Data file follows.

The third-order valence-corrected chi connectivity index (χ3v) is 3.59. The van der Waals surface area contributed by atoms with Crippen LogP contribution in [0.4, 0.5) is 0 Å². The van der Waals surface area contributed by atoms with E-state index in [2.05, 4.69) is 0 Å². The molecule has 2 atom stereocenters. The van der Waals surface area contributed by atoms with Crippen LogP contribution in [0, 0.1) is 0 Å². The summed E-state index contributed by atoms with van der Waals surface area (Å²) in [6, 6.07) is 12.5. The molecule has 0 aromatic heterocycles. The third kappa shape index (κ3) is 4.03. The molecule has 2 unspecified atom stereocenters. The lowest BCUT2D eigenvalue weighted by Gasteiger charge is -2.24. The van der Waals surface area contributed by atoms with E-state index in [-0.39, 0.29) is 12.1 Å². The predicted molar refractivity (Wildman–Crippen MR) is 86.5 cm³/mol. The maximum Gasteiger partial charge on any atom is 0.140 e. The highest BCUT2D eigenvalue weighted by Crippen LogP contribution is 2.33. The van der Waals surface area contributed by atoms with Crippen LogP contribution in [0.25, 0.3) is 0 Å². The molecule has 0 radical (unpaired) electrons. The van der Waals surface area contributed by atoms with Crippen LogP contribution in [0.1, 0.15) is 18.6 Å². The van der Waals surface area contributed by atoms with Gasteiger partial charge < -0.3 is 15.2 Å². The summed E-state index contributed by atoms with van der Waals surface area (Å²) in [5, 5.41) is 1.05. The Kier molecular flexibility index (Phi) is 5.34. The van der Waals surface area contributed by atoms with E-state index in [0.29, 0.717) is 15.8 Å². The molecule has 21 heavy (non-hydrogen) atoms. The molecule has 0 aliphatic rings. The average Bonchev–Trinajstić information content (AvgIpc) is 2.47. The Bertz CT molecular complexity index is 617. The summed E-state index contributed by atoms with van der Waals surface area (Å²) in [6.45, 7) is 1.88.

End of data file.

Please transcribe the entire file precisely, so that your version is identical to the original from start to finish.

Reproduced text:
The third-order valence-corrected chi connectivity index (χ3v) is 3.59. The van der Waals surface area contributed by atoms with Crippen LogP contribution in [0.4, 0.5) is 0 Å². The van der Waals surface area contributed by atoms with E-state index in [2.05, 4.69) is 0 Å². The molecule has 2 atom stereocenters. The van der Waals surface area contributed by atoms with Crippen LogP contribution in [0, 0.1) is 0 Å². The summed E-state index contributed by atoms with van der Waals surface area (Å²) in [6, 6.07) is 12.5. The molecule has 0 aromatic heterocycles. The third kappa shape index (κ3) is 4.03. The molecule has 2 unspecified atom stereocenters. The lowest BCUT2D eigenvalue weighted by Gasteiger charge is -2.24. The van der Waals surface area contributed by atoms with E-state index in [-0.39, 0.29) is 12.1 Å². The predicted molar refractivity (Wildman–Crippen MR) is 86.5 cm³/mol. The maximum Gasteiger partial charge on any atom is 0.140 e. The highest BCUT2D eigenvalue weighted by Crippen LogP contribution is 2.33. The van der Waals surface area contributed by atoms with Crippen LogP contribution in [0.25, 0.3) is 0 Å². The molecule has 0 radical (unpaired) electrons. The van der Waals surface area contributed by atoms with Crippen LogP contribution in [0.1, 0.15) is 18.6 Å². The van der Waals surface area contributed by atoms with Gasteiger partial charge < -0.3 is 15.2 Å². The summed E-state index contributed by atoms with van der Waals surface area (Å²) in [5, 5.41) is 1.05. The Kier molecular flexibility index (Phi) is 5.34. The van der Waals surface area contributed by atoms with E-state index in [0.29, 0.717) is 15.8 Å². The molecule has 21 heavy (non-hydrogen) atoms. The molecule has 0 aliphatic rings. The average Bonchev–Trinajstić information content (AvgIpc) is 2.47. The Bertz CT molecular complexity index is 617. The summed E-state index contributed by atoms with van der Waals surface area (Å²) in [6.45, 7) is 1.88.